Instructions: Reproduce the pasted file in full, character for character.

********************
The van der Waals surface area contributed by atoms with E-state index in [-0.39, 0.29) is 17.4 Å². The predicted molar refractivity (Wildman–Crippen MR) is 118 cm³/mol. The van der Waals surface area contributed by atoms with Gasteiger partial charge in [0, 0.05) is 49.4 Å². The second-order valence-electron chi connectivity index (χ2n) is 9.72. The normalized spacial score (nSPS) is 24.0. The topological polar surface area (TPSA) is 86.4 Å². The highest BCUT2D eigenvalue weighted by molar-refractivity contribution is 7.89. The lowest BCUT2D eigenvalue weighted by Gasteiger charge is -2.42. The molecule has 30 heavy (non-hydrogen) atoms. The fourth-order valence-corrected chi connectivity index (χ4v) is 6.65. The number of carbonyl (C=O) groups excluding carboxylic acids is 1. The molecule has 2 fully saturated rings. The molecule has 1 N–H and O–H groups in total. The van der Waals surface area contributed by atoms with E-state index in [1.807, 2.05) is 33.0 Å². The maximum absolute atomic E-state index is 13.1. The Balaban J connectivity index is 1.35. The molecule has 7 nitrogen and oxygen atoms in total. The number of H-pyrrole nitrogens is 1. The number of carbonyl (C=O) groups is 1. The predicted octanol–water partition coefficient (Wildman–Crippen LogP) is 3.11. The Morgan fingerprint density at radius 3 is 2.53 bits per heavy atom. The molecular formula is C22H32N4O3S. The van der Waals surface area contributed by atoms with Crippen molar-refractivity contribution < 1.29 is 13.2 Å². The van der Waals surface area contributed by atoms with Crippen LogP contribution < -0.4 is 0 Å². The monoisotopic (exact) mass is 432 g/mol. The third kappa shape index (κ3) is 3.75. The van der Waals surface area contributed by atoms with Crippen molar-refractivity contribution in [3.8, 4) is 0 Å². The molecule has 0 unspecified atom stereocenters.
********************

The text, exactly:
The van der Waals surface area contributed by atoms with E-state index in [-0.39, 0.29) is 17.4 Å². The predicted molar refractivity (Wildman–Crippen MR) is 118 cm³/mol. The van der Waals surface area contributed by atoms with Gasteiger partial charge in [0, 0.05) is 49.4 Å². The second-order valence-electron chi connectivity index (χ2n) is 9.72. The normalized spacial score (nSPS) is 24.0. The topological polar surface area (TPSA) is 86.4 Å². The highest BCUT2D eigenvalue weighted by molar-refractivity contribution is 7.89. The lowest BCUT2D eigenvalue weighted by Gasteiger charge is -2.42. The molecule has 30 heavy (non-hydrogen) atoms. The fourth-order valence-corrected chi connectivity index (χ4v) is 6.65. The number of carbonyl (C=O) groups excluding carboxylic acids is 1. The molecule has 2 fully saturated rings. The molecule has 1 N–H and O–H groups in total. The van der Waals surface area contributed by atoms with E-state index in [1.807, 2.05) is 33.0 Å². The maximum absolute atomic E-state index is 13.1. The Balaban J connectivity index is 1.35. The molecule has 7 nitrogen and oxygen atoms in total. The number of H-pyrrole nitrogens is 1. The number of carbonyl (C=O) groups is 1. The predicted octanol–water partition coefficient (Wildman–Crippen LogP) is 3.11. The Morgan fingerprint density at radius 3 is 2.53 bits per heavy atom. The molecular formula is C22H32N4O3S. The van der Waals surface area contributed by atoms with Crippen molar-refractivity contribution < 1.29 is 13.2 Å². The van der Waals surface area contributed by atoms with Crippen LogP contribution < -0.4 is 0 Å². The monoisotopic (exact) mass is 432 g/mol. The third kappa shape index (κ3) is 3.75. The van der Waals surface area contributed by atoms with Crippen molar-refractivity contribution in [3.8, 4) is 0 Å². The molecule has 0 unspecified atom stereocenters.